Scientists developing new cost-effective materials for magnetic storage devices

November 14th, 2013
An international team of European and Japanese scientists led by the University of York has launched a €4.6m collaborative project funded by the European Commission (EC) and the Japanese Science and Technology Agency (JST) to develop new materials to replace the scarce metal Iridium commonly used in magnetic storage devices.

All spin electronic devices use an Iridium alloy, including hard disk drives and next-generation magnetic memories. Due to the scarcity of the metal and the increasing take up of these new technologies, the price of Iridium has begun to soar.

Under the EU-backed project, the research team, which includes Bielefeld and Konstanz Universities, Germany, Budapest University of Technology and Economics, Hungary, and UK-based Mackintosh Consultants, as well as the University of York's Departments of Electronics and Physics, intends to develop Heusler alloy films to provide a cost-effective alternative to Iridium.

The European scientists will be working closely with a Japanese research team led by Professor Koki Takanashi from Tohoku University. The initiative is expected to lead to more European-Japanese co-operation in this important area of materials research in the future.

Project Scientific Co-ordinator Dr Atsufumi Hirohata, from the University of York's Department of Electronics, said: "It is widely recognised that spin electronic technologies will displace volatile semiconductor memory technology within the next decade. Therefore the lack of availability of one crucial element from within the periodic table is a critical issue to be solved urgently.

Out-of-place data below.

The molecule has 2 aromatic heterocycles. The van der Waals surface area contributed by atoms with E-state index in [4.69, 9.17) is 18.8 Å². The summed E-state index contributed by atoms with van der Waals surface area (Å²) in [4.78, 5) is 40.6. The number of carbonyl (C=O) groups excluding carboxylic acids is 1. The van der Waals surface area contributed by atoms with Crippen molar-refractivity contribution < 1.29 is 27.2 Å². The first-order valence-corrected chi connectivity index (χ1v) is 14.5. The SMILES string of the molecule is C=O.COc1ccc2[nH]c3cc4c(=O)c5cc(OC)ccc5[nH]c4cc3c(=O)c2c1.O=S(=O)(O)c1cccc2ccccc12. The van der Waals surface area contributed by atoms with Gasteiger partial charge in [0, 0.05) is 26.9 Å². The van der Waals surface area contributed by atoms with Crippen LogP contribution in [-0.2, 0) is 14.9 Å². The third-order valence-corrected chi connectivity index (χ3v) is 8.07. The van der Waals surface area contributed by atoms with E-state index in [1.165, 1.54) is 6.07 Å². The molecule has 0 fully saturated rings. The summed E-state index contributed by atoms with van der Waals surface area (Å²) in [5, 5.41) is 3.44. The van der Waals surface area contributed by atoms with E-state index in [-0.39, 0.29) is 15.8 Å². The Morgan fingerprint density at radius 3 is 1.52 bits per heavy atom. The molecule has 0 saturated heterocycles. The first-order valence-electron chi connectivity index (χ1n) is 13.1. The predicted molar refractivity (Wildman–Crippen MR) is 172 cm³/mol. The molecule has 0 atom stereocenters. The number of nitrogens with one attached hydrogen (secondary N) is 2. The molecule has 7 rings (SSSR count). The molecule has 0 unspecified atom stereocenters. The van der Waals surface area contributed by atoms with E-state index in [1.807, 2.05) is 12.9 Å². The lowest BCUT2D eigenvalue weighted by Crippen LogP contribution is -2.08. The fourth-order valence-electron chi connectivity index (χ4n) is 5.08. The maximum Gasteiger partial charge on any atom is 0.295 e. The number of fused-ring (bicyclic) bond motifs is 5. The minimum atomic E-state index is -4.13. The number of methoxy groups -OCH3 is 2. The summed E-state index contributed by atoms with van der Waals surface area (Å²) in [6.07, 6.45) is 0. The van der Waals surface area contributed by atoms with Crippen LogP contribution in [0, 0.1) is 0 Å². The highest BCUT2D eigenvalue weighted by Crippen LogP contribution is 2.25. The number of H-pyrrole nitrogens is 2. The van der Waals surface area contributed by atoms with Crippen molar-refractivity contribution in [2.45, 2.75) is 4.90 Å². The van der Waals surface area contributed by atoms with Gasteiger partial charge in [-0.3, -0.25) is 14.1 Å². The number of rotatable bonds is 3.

"The price of Iridium has risen by a factor of 4 in the last five years and by more than a factor of 10 in the last decade. It is expected to soar perhaps by a factor of 100 due to its wider application."

Using their collective expertise and techniques such as high-resolution (scanning) transmission electron microscopy and highly sensitive electrical and magnetic measurement facilities available within the consortium, the international team intends to develop a viable replacement for Iridium over the course of the four-year project.

Professor Takanashi said: "My colleagues at the High Energy Accelerator Research Organization in Tsukuba and my staff here at Tohoku University are excited to be working with such prestigious universities in Europe on this challenging but vital research. Iridium is such a rare metal - twice as rare as gold in the earth's crust – that relying on it for such a key future technology represents a very high risk strategy.

"Our research programme will impact this key material directly by providing an improved understanding of a wide ranging class of ternary alloys, and we will seek to find new materials and new compositions of Heusler Alloys to replace the need for Iridium in spin electronic devices."

The Heusler Alloy Replacement for Iridium (HARFIR) project has received €1.8m in EU funding, with matching funding from the JST, under the Strategic International Collaborative Research Programme called Development of New Materials for the Substitution of Critical Metals launched by the EC and the JST.

Under the programme, EU consortia are twinned with a Japanese research team and the project includes integrated and coordinated research activities including intensive exchange and training of researchers.

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